Another useful feature is that if there were to be any water ingress into the battery compartment, it is sealed and won’t damage the computer’s internal electronics.
The Darwin and M1 is another pair of computers from the same manufacturer. Although their displays have a slightly different layout, they essentially give the same information. They are relatively easy to set up, despite the less-than-clear instruction manual. The two buttons are quite hard to press and require holding down for quite a while in order to change functions, but once you’ve got the knack thay are relatively easy to use. Both computers are quite chunky when compared with the others tested here and this is primarily down to the power pack. Mares and Dacor have gone for two AAA batteries. While these larger cells do add to the overall size of the unit, their advantage is they are readily available in most newsagents. Another useful feature is that if there were to be any water ingress into the battery compartment, it is sealed and won’t damage the computer’s internal electronics. Despite the large-ish size, the screen is a bit on the small side. Underwater, both computers were quite generous with the amount of bottom time left when compared with the others tested. However, on a repetitive dive they were generally more conservative. I can only deduce that the RGBM Mares-Wienke decompression and the modified Haldanean algorithms adapt accordingly for repetitive dives. Since, for all practical purposes, these two computers are identical, we were perplexed by the price differential of nearly £12 – my advice has to be go for the Darwin, if this model fits the bill.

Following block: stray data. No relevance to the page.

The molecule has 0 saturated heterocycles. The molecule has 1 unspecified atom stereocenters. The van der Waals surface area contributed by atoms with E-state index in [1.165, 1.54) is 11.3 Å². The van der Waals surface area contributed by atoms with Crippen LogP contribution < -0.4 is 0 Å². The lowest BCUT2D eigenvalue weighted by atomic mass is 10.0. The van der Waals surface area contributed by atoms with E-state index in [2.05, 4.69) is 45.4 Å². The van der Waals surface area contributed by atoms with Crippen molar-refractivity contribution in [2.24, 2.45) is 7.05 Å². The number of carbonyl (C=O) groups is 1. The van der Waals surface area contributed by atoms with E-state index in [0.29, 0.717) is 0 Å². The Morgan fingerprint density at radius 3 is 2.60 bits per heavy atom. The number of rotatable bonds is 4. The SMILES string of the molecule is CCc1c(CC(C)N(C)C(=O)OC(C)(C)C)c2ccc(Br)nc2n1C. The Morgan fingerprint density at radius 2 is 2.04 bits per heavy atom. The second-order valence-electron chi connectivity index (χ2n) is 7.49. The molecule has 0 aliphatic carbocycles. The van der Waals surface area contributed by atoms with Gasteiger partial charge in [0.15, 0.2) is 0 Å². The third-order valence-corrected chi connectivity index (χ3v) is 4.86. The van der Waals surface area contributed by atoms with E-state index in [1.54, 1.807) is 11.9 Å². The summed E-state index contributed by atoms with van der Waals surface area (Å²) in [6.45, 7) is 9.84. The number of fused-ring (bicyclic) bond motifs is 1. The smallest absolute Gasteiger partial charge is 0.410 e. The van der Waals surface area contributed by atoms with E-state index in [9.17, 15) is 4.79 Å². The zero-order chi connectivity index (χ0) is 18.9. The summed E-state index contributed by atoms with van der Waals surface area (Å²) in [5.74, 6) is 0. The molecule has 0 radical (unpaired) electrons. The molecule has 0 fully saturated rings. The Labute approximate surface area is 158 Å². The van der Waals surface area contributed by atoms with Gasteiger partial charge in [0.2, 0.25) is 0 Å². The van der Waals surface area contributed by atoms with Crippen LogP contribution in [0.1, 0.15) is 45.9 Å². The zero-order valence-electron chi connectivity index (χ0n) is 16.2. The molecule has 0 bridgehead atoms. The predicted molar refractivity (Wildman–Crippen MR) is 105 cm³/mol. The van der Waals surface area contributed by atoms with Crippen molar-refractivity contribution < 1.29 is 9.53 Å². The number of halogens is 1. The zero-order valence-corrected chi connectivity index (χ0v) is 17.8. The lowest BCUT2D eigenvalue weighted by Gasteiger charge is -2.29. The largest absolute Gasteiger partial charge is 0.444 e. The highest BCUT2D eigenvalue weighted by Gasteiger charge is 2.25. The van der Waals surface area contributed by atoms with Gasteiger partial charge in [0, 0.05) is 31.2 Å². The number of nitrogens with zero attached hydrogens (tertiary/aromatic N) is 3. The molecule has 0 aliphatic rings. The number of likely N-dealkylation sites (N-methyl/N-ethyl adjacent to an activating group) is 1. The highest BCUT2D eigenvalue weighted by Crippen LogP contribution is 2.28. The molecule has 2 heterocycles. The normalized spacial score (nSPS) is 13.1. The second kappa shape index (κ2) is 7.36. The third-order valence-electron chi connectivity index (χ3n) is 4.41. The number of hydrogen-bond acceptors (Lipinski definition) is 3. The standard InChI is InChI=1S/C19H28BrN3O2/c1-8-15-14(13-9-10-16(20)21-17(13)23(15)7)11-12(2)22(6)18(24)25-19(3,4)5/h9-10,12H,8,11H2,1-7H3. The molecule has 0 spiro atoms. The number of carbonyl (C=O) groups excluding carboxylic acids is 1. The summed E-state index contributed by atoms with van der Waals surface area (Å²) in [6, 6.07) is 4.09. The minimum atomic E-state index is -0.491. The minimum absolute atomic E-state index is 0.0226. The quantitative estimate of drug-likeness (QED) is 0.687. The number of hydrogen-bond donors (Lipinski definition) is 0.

AT A GLANCE
Air/nitrox to 50%
Logbook memory: 50 dives
Battery power indicator
PC optical interface
No-stop time at 30m on air 16 minutes
Diving where specialist batteries aren’t available
Contact: Hydrotech 01455 274841